Student Latent State Estimation with the Kalman Filter

The Kalman filter is an algorithm that estimates the values of unknown, or latent, variables from a series of noisy measurements taken over time. The Kalman filter has numerous applications in finance and different areas of engineering, and in this blog post, we will show how the Kalman filter can apply to student learning. We will use a Kalman filter to infer an approximation to a student’s ability given their response times to a set of questions.

To fully understand the concepts below, you’ll need a background in basic probability and statistics.

Model

To begin, we are going to describe our inference problem and a model of the system – a set of assumptions of how student learning works.

Given a series of scalar measurements:

Z=\{z_1,z_2,...,z_n\}

where z_i denotes the natural logarithm of the time it took our student to answer question i,

We want to infer the scalar latent variables:

X=\{x_1,x_2,...,x_n\}

where the student has ability x_i at the time question i is answered.

We model the change in student ability over time as a Gaussian random walk, meaning that the current ability value is based on the previous ability value, plus some Gaussian noise:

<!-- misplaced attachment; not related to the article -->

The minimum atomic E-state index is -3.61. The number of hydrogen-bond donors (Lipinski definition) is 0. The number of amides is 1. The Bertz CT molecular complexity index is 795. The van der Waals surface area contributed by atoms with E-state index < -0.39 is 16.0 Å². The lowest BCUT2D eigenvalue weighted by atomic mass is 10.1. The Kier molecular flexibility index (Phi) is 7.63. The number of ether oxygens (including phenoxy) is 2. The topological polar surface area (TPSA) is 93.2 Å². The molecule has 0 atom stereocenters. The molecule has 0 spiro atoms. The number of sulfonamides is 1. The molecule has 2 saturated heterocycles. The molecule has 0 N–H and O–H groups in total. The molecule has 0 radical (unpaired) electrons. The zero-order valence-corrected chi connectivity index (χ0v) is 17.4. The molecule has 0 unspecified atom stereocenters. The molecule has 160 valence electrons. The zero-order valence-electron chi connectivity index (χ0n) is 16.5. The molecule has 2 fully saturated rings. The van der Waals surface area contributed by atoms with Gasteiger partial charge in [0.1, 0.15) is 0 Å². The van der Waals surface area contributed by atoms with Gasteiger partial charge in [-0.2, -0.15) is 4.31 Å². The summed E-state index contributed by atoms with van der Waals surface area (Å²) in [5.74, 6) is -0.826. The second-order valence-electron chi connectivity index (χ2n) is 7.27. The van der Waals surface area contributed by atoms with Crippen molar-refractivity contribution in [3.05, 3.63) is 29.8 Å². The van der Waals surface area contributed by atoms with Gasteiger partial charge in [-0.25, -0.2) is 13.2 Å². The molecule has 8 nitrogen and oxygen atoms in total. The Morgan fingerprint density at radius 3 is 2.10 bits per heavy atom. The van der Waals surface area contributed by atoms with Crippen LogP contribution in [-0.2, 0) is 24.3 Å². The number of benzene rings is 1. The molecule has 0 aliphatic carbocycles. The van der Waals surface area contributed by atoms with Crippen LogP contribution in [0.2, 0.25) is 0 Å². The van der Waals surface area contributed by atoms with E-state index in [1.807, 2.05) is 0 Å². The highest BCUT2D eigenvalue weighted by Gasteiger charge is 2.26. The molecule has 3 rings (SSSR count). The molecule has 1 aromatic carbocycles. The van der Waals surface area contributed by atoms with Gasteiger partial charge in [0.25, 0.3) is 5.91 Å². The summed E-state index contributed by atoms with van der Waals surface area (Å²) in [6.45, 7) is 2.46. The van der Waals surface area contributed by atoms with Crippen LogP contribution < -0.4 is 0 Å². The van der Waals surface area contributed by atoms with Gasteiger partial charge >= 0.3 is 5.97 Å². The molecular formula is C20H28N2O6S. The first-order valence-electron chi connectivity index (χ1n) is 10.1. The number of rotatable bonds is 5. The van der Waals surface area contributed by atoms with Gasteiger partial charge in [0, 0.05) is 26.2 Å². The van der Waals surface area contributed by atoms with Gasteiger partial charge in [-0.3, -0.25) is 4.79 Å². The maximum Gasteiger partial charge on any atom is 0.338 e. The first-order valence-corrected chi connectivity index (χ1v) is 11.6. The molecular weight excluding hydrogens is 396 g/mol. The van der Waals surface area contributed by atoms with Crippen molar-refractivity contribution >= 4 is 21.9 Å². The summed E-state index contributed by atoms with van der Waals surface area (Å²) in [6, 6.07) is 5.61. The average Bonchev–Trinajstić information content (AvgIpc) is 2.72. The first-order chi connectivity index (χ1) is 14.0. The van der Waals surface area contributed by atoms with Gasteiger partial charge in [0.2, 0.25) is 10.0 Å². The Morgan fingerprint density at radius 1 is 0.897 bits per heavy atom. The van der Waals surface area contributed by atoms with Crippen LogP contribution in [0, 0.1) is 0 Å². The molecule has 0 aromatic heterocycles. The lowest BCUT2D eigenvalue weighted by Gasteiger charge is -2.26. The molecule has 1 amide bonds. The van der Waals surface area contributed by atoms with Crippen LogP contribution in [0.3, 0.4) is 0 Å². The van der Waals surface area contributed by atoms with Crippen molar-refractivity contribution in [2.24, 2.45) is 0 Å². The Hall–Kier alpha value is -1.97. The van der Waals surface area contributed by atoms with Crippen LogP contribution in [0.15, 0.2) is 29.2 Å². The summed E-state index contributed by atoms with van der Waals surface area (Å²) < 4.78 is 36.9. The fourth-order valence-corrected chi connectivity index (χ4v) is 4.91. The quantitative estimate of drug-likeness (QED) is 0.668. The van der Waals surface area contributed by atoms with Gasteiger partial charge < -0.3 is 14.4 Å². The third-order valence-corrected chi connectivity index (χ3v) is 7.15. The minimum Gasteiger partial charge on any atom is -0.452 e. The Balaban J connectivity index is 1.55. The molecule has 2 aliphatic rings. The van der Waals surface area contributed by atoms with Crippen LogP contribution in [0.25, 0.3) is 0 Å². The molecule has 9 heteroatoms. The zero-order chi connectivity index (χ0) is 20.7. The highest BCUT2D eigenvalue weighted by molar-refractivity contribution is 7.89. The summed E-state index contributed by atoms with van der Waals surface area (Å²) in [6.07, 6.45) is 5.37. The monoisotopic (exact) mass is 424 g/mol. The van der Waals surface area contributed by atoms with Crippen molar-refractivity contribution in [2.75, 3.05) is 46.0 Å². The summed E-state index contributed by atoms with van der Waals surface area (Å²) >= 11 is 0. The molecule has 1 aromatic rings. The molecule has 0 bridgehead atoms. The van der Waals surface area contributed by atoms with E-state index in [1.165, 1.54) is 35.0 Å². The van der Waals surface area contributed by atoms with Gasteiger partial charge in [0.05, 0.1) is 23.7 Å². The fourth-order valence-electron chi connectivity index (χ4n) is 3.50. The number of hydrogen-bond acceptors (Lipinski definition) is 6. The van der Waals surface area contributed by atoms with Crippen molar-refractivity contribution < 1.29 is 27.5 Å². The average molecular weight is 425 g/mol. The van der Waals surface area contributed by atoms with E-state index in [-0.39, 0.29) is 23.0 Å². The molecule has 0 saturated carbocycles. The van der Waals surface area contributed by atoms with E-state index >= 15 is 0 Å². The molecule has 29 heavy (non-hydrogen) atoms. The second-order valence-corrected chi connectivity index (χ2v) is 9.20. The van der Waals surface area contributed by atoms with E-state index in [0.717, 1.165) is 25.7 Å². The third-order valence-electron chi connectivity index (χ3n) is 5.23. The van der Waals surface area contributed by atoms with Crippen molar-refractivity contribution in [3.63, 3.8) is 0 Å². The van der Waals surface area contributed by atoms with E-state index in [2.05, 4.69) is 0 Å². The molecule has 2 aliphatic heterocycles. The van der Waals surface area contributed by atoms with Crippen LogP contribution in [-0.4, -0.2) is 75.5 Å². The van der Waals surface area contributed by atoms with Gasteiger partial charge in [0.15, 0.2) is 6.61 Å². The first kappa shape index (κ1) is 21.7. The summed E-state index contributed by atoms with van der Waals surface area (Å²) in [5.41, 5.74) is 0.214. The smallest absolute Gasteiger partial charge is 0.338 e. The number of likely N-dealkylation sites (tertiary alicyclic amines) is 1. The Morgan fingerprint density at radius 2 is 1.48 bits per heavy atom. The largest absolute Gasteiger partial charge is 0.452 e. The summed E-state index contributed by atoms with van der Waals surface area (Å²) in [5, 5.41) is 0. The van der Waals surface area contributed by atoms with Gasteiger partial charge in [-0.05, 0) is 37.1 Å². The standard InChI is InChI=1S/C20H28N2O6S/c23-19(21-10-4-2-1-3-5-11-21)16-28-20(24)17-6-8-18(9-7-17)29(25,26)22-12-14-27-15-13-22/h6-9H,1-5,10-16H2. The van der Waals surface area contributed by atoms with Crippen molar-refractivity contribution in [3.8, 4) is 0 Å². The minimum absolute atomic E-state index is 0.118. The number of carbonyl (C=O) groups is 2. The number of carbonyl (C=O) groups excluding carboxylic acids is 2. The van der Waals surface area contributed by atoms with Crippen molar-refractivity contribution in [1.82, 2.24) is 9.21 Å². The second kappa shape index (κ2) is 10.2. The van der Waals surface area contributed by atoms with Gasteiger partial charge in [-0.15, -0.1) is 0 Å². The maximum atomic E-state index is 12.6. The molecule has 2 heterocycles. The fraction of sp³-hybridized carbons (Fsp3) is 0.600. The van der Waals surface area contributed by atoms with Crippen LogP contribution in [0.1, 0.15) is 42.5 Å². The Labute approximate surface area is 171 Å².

x_k=x_{k-1}+w_k, where w_k is drawn from N(0, \tau \sigma^2_x), where \tau is the time the student spent between questions, and \sigma^2_x is a hyperparameter that corresponds to the variance for this latent process (1).

Having the variance of the noise increase linearly with the time difference makes our equation consistent with a continuous Gaussian random walk, and is consistent with our intuition that a student’s ability needs time to change. In other words, a student is unlikely to experience significant change in ability if they’re between questions in a quiz, but if it’s been a day since they’ve answered a question, they’re more likely to have taken the time to learn more about the concept, or, conversely, they might have forgotten the material. Because the latent state variance is time-dependent, our filter is technically called a hybrid Kalman filter, since it assumes a continuous-time model for a discrete set of observations.

We don’t assume that the student ability x_k accounts for all the variability in the log of the student response time, z_k. For example, it’s possible that the student is familiar with this particular problem or is distracted by her environment. Therefore, we say that the observed times are likewise corrupted by some Gaussian noise, v_k:

z_k=x_k+v_k, where v_k is drawn from N(0, \sigma^2_z), where \sigma^2_z is a hyperparameter that corresponds to the variance of the Gaussian noise (2).


Kalman Filter blog post (v2)